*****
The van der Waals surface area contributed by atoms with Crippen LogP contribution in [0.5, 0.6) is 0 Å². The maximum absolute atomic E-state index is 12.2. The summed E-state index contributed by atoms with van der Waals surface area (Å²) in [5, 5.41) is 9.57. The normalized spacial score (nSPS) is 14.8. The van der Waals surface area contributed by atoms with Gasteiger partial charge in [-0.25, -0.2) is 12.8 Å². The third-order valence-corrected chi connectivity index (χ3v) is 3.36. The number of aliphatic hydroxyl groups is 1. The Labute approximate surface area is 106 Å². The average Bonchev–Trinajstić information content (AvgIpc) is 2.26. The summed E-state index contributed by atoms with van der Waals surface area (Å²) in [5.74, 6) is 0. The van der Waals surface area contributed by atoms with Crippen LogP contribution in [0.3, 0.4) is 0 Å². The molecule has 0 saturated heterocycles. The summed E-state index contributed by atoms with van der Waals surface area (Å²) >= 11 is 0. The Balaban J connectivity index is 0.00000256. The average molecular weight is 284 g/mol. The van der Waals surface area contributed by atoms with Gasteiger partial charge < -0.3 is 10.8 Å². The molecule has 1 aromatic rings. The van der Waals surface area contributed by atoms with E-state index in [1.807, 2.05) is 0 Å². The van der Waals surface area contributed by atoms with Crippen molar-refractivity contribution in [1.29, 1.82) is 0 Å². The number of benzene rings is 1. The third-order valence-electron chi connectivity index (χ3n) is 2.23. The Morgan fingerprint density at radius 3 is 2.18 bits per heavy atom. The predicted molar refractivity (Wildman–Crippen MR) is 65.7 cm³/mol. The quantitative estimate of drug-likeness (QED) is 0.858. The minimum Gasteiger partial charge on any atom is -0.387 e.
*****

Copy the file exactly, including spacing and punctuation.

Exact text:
The van der Waals surface area contributed by atoms with Crippen LogP contribution in [0.5, 0.6) is 0 Å². The maximum absolute atomic E-state index is 12.2. The summed E-state index contributed by atoms with van der Waals surface area (Å²) in [5, 5.41) is 9.57. The normalized spacial score (nSPS) is 14.8. The van der Waals surface area contributed by atoms with Gasteiger partial charge in [-0.25, -0.2) is 12.8 Å². The third-order valence-corrected chi connectivity index (χ3v) is 3.36. The number of aliphatic hydroxyl groups is 1. The Labute approximate surface area is 106 Å². The average Bonchev–Trinajstić information content (AvgIpc) is 2.26. The summed E-state index contributed by atoms with van der Waals surface area (Å²) in [5.74, 6) is 0. The van der Waals surface area contributed by atoms with Crippen LogP contribution in [0.3, 0.4) is 0 Å². The molecule has 0 saturated heterocycles. The summed E-state index contributed by atoms with van der Waals surface area (Å²) >= 11 is 0. The Balaban J connectivity index is 0.00000256. The average molecular weight is 284 g/mol. The van der Waals surface area contributed by atoms with Gasteiger partial charge < -0.3 is 10.8 Å². The molecule has 1 aromatic rings. The van der Waals surface area contributed by atoms with E-state index in [1.807, 2.05) is 0 Å². The van der Waals surface area contributed by atoms with Crippen molar-refractivity contribution in [1.29, 1.82) is 0 Å². The number of benzene rings is 1. The third-order valence-electron chi connectivity index (χ3n) is 2.23. The Morgan fingerprint density at radius 3 is 2.18 bits per heavy atom. The predicted molar refractivity (Wildman–Crippen MR) is 65.7 cm³/mol. The quantitative estimate of drug-likeness (QED) is 0.858. The minimum Gasteiger partial charge on any atom is -0.387 e.